Gainesville, FL., November 10, 2010 -- Longleaf pine forests once covered millions of acres throughout the Southeastern United States. Today, only a few thousand acres of this vital habitat remains. To help sustain, enhance and restore longleaf pine forests, USDA’s Natural Resources Conservation Service (NRCS) Chief Dave White announced the availability of $400,000 to help private landowners in Florida restore and manage longleaf pine.
“The longleaf pine is one of our key native species; providing a home to hundreds of plant and animal species as well as being a tremendous economic resource,” White said. “Restoring and expanding this species is only made possible through voluntary partnerships with conservation-minded landowners who share our goal of healthy forests.”
Longleaf pine habitat can contain as many as 300 different species of groundcover plants per acre, and approximately 60 percent of the amphibian and reptile species found in the Southeast. Additionally, this forested habitat is home to at least 122 endangered or threatened plant and animal species including the fox squirrel, northern bobwhite, red-cockaded woodpecker and gopher tortoise.
“We’ve taken great steps toward conserving longleaf pine forests in Florida,” said Jeffrey Woods, acting state conservationist for Florida. “Through this initiative, and the great works of our landowners, we will be able to enhance and protect more of this essential habitat.”
The Longleaf Pine Initiative will incorporate, through the Wildlife Habitat Incentive Program (WHIP), both technical and financial assistance to help landowners in Florida to improve habitat on agricultural land, nonindustrial private forest and Tribal land. Although WHIP has a continuous signup, landowners have until January 7, 2011 to apply for FY2011 funding for the Longleaf Pine Initiative.
Nine states are included in the Longleaf Pine Initiative: Alabama, Florida, Georgia, Louisiana, Mississippi, North Carolina, South Carolina, Texas and Virginia.
Approved participants will receive financial assistance for implementing conservation practices including planting longleaf pine, installing firebreaks, conducting prescribed burning and controlling invasive plants.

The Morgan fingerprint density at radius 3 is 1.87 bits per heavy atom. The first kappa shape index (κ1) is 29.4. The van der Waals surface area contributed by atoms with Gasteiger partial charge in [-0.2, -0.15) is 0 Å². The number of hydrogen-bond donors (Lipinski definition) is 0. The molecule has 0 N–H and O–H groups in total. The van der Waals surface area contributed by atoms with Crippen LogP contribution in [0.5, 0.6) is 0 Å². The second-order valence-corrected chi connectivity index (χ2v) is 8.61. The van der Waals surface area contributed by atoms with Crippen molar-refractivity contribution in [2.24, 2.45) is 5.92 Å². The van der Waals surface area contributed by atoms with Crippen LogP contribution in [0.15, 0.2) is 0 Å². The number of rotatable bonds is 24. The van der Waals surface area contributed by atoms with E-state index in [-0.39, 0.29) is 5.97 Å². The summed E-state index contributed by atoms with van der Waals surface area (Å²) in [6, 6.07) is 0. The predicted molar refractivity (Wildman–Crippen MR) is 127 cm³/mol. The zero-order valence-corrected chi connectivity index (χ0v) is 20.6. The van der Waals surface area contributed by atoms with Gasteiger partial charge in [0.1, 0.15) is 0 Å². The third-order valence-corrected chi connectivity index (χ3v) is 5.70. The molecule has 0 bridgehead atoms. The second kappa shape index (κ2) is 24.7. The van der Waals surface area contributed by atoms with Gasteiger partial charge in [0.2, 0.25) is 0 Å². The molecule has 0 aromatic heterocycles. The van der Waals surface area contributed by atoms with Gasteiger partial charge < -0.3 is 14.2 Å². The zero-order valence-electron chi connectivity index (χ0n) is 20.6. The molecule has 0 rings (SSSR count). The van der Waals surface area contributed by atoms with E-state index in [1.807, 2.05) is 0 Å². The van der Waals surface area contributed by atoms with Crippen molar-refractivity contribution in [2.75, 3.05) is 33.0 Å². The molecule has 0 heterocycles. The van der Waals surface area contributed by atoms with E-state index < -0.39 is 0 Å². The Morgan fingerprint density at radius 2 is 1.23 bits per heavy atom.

Additional information on NRCS and our programs is available on our Website at www.fl.nrcs.usda.gov or at your local USDA NRCS office. To find the nearest office go to http://offices.sc.egov.usda.gov/locator/app .


USDA Conservation Stewardship Program

Here is an announcement from the USDA NRCS. You can call the NRCS in Plant City 813-759-6450 or click on the links below for more information.

Gainesville, FL., November 4, 2010 – The USDA Natural Resources Conservation Service (NRCS) has extended the ranking period cut-off date for their Conservation Stewardship Program (CSP). Producers now have until January 7, 201, to finalize their applications; but are encouraged to apply as soon as possible.
The CSP program, authorized in the 2008 Farm Bill, offers payments to producers who maintain a high level of conservation on their land and who agree to adopt higher levels of stewardship. Eligible lands include cropland, pastureland, rangeland and nonindustrial forestland.
“We’re extending the deadline for applications to CSP to provide agricultural producers more time to complete their applications,” said Acting State Conservationist Jeffrey Woods. “This will help farmers, ranchers and forestry producers by giving them more time and hopefully allow even more producers to participate in this program.”